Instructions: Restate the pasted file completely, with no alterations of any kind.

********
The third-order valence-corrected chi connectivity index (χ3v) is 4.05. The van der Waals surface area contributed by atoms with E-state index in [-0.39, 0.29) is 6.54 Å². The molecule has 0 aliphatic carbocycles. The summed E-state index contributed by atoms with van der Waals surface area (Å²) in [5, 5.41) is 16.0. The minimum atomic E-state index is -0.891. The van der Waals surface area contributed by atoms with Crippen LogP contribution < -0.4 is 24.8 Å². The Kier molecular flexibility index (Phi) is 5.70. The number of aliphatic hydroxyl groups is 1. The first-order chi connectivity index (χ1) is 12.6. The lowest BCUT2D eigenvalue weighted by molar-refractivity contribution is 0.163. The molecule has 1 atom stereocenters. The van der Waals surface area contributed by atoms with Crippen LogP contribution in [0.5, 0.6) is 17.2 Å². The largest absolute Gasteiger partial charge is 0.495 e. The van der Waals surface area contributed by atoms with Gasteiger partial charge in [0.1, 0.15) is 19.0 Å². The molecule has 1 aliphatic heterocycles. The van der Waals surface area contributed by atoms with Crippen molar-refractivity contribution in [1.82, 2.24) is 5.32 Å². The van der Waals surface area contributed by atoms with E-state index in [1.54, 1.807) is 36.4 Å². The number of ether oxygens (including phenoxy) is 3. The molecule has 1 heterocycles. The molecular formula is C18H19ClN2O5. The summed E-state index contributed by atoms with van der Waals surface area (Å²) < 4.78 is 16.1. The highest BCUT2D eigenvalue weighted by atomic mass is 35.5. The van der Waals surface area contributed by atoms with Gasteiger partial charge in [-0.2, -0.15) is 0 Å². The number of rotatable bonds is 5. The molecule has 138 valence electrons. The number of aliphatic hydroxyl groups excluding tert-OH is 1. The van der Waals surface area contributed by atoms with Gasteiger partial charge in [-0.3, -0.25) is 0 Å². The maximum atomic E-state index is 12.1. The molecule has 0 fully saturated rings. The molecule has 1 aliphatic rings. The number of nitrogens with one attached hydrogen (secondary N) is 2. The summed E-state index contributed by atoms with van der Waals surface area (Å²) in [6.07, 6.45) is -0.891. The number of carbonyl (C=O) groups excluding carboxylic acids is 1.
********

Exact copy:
The third-order valence-corrected chi connectivity index (χ3v) is 4.05. The van der Waals surface area contributed by atoms with E-state index in [-0.39, 0.29) is 6.54 Å². The molecule has 0 aliphatic carbocycles. The summed E-state index contributed by atoms with van der Waals surface area (Å²) in [5, 5.41) is 16.0. The minimum atomic E-state index is -0.891. The van der Waals surface area contributed by atoms with Crippen LogP contribution < -0.4 is 24.8 Å². The Kier molecular flexibility index (Phi) is 5.70. The number of aliphatic hydroxyl groups is 1. The first-order chi connectivity index (χ1) is 12.6. The lowest BCUT2D eigenvalue weighted by molar-refractivity contribution is 0.163. The molecule has 1 atom stereocenters. The van der Waals surface area contributed by atoms with Crippen LogP contribution in [0.5, 0.6) is 17.2 Å². The largest absolute Gasteiger partial charge is 0.495 e. The van der Waals surface area contributed by atoms with Gasteiger partial charge in [0.1, 0.15) is 19.0 Å². The molecule has 1 aliphatic heterocycles. The van der Waals surface area contributed by atoms with Crippen molar-refractivity contribution in [1.82, 2.24) is 5.32 Å². The van der Waals surface area contributed by atoms with E-state index in [1.54, 1.807) is 36.4 Å². The number of ether oxygens (including phenoxy) is 3. The molecule has 1 heterocycles. The molecular formula is C18H19ClN2O5. The summed E-state index contributed by atoms with van der Waals surface area (Å²) < 4.78 is 16.1. The highest BCUT2D eigenvalue weighted by atomic mass is 35.5. The van der Waals surface area contributed by atoms with Gasteiger partial charge in [-0.2, -0.15) is 0 Å². The number of rotatable bonds is 5. The molecule has 138 valence electrons. The number of aliphatic hydroxyl groups excluding tert-OH is 1. The van der Waals surface area contributed by atoms with Gasteiger partial charge in [-0.3, -0.25) is 0 Å². The maximum atomic E-state index is 12.1. The molecule has 0 fully saturated rings. The molecule has 1 aliphatic rings. The number of nitrogens with one attached hydrogen (secondary N) is 2. The summed E-state index contributed by atoms with van der Waals surface area (Å²) in [6.07, 6.45) is -0.891. The number of carbonyl (C=O) groups excluding carboxylic acids is 1.